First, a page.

I just few it on Sunday from MIA-GRU and the cabin and seats are very very comfortable and private. Probably the best cabin there is from the U.S. to S.A. The food is still lackluster but the new layout makes you quickly forget.

    This will be a hard pill to swallow going forward and not sure what I will do flying back and forth to GRU.

  5. I just completed my fourth LATAM flight this month and they are still touting their OneWorld partnership. AA has no clue how big of a loss this partnership is going to be for them as it’s just one more reason to stop flying AA to South America for those of us who travel SCL and EZE.

  6. I was wondering today… Do you think that AA’s reduction in domestic flights out of JFK helped push LATAM into the arms of Delta? I was thinking a big reason LATAM would want a partner like AA is to have a huge domestic netowork accessible from destinations they fly in to…

  7. @Joey Doubtful. I split my time between Brazil and the U.S. and can assure you that Miami is the motherlode. Probably 70% of Brazilian travelers to the U.S. are Florida bound specifically.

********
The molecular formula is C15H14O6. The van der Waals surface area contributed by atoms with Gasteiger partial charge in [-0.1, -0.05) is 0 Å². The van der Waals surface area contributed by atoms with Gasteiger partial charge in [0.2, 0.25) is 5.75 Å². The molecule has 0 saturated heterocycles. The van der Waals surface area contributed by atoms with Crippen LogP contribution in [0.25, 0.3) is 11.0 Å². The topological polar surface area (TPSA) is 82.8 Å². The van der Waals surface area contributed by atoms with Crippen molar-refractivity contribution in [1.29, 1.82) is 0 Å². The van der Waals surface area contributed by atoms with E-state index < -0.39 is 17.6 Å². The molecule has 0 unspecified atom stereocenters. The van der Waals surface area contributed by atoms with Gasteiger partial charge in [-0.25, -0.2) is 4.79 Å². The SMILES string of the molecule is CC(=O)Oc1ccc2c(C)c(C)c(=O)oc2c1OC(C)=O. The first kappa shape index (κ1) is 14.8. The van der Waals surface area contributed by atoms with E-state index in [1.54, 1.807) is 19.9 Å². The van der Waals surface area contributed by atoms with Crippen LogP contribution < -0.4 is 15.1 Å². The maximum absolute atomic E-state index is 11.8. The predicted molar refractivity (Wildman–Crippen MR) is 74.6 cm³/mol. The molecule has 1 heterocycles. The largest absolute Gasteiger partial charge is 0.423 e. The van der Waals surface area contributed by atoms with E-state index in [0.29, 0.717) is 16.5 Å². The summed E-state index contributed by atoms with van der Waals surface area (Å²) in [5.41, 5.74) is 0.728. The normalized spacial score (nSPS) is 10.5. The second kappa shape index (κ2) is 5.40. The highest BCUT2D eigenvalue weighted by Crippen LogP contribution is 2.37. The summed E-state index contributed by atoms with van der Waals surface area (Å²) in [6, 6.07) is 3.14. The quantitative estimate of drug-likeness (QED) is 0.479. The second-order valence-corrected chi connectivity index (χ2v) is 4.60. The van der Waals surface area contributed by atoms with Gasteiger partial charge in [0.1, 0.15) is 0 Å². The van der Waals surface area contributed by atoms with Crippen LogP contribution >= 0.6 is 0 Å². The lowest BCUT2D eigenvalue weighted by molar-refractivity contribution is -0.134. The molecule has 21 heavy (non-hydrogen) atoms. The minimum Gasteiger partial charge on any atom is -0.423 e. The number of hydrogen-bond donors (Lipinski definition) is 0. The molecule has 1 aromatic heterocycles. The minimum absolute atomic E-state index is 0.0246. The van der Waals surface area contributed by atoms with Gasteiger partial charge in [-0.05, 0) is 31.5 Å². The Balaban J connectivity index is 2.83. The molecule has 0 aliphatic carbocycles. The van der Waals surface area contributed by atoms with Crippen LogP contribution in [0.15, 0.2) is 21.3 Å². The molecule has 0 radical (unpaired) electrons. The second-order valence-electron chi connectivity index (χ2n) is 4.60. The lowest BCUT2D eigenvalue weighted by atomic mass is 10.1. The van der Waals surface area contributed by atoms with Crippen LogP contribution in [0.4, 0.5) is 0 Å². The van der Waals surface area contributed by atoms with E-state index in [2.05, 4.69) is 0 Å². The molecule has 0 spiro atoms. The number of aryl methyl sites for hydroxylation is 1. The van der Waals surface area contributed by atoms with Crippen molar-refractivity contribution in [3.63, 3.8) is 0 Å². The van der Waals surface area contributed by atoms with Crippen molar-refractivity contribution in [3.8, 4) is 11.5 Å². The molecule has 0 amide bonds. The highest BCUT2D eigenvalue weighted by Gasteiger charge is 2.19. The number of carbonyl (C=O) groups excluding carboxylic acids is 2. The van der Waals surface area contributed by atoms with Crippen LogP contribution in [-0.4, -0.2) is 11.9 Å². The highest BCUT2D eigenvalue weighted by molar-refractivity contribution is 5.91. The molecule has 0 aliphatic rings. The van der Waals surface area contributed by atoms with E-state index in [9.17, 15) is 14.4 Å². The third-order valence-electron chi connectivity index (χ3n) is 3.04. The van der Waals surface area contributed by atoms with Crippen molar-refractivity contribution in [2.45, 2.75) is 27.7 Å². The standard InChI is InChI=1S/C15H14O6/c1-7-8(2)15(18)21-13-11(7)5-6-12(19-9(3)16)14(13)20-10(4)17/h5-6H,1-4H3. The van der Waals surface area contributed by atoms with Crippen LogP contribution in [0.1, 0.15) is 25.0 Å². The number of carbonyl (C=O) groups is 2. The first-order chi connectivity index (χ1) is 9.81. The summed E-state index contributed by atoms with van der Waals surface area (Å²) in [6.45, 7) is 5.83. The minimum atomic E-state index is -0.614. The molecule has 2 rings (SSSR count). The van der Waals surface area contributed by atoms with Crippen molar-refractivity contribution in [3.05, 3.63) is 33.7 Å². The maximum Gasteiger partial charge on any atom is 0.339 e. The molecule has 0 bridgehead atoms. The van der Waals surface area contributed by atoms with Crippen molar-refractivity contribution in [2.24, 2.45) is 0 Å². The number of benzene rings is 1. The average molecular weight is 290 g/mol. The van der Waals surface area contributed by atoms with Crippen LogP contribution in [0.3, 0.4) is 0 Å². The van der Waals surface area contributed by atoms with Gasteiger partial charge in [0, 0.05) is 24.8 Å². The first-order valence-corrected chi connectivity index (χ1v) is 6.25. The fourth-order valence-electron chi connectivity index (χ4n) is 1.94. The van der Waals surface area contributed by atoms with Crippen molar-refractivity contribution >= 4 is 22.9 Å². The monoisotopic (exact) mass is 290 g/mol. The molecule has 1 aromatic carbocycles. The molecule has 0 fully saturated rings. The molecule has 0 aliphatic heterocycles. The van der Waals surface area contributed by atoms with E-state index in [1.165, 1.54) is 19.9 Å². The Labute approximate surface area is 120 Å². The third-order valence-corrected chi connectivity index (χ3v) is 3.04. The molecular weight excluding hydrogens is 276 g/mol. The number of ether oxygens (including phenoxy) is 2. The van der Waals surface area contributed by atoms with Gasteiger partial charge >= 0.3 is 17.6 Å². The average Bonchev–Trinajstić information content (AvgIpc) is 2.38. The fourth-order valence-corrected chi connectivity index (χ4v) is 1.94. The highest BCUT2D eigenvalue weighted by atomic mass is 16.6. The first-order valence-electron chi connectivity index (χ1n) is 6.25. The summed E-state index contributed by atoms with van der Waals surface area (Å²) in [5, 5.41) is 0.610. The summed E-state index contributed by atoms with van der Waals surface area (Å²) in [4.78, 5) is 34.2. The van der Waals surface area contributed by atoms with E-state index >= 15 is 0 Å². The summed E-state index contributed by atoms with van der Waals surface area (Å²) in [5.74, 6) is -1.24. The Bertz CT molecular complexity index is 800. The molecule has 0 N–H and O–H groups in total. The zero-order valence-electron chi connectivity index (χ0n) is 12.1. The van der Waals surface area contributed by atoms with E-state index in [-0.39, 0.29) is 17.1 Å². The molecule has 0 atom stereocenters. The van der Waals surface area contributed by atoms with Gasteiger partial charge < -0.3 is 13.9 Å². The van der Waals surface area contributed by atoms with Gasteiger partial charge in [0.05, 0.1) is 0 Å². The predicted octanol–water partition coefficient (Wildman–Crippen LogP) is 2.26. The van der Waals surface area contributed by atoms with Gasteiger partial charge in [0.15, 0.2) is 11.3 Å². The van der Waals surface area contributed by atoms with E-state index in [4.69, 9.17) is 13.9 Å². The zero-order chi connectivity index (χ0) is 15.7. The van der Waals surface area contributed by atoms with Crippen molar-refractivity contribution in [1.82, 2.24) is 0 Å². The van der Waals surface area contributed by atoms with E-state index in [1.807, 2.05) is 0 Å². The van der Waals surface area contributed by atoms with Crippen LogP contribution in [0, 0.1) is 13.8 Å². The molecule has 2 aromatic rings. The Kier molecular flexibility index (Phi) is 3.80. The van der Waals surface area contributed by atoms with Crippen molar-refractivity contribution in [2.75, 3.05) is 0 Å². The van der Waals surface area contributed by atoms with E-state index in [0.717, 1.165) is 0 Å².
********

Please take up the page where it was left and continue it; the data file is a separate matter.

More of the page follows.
Talk to anyone at LATAM and they will tell you the real reason…Delta put up the cash and American did not. The 20% investment by Delta (which is just a start) was too attractive to refuse. As well Delta was willing to take a few aircraft off their hands. AA got caught being cheap and with their pants down.

  8. @ Stuart — “AA got caught being cheap and with their pants down.” Not at all. DL was willing to MASSIVELY overpay for LATAM. Worse than Alaska’s overpayment for Virgin America. When a deep pocket wants to throw money away, there isn’t much a competitor can do.

  9. Losing LATAM will NOT be that Big of a Deal for AA or ONEWORLD when all is said and done. AA has been a Major Force in the Latin America market for Years and can easily arrange partnerships with the smaller Regional Carriers (GOL,SKY etc) if they choose and the Local Population will see no difference. LATAM is N-o-t the Carrier it Once was (Days of LAN Chile) and Many South Americans shun LATAM for crap Services. I know that I wouldn’t Fly LATAM under Any circumstance.(You damn Delta Fanboys need to Stop drinking the PR Koolaid that comes out of Atlanta to think that Everything Delta does is The Only way to Do It”.